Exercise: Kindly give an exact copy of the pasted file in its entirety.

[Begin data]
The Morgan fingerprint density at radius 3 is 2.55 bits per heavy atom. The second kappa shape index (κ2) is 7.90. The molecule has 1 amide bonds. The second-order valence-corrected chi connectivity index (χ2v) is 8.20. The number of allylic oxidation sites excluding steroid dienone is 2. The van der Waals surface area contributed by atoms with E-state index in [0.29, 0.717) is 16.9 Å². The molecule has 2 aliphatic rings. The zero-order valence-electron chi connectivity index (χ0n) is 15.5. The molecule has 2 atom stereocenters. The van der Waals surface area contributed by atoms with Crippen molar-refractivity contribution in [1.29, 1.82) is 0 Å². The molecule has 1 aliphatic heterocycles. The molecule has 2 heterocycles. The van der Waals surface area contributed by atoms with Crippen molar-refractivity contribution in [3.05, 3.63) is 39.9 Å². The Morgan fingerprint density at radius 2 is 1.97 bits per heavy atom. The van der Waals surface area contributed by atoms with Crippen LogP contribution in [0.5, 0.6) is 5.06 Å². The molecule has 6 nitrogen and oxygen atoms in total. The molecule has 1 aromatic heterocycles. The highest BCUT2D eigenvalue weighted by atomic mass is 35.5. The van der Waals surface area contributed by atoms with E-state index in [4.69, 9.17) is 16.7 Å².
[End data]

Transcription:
The Morgan fingerprint density at radius 3 is 2.55 bits per heavy atom. The second kappa shape index (κ2) is 7.90. The molecule has 1 amide bonds. The second-order valence-corrected chi connectivity index (χ2v) is 8.20. The number of allylic oxidation sites excluding steroid dienone is 2. The van der Waals surface area contributed by atoms with E-state index in [0.29, 0.717) is 16.9 Å². The molecule has 2 aliphatic rings. The zero-order valence-electron chi connectivity index (χ0n) is 15.5. The molecule has 2 atom stereocenters. The van der Waals surface area contributed by atoms with Crippen molar-refractivity contribution in [1.29, 1.82) is 0 Å². The molecule has 1 aliphatic heterocycles. The molecule has 2 heterocycles. The van der Waals surface area contributed by atoms with Crippen molar-refractivity contribution in [3.05, 3.63) is 39.9 Å². The Morgan fingerprint density at radius 2 is 1.97 bits per heavy atom. The van der Waals surface area contributed by atoms with Crippen LogP contribution in [0.5, 0.6) is 5.06 Å². The molecule has 6 nitrogen and oxygen atoms in total. The molecule has 1 aromatic heterocycles. The highest BCUT2D eigenvalue weighted by atomic mass is 35.5. The van der Waals surface area contributed by atoms with E-state index in [4.69, 9.17) is 16.7 Å².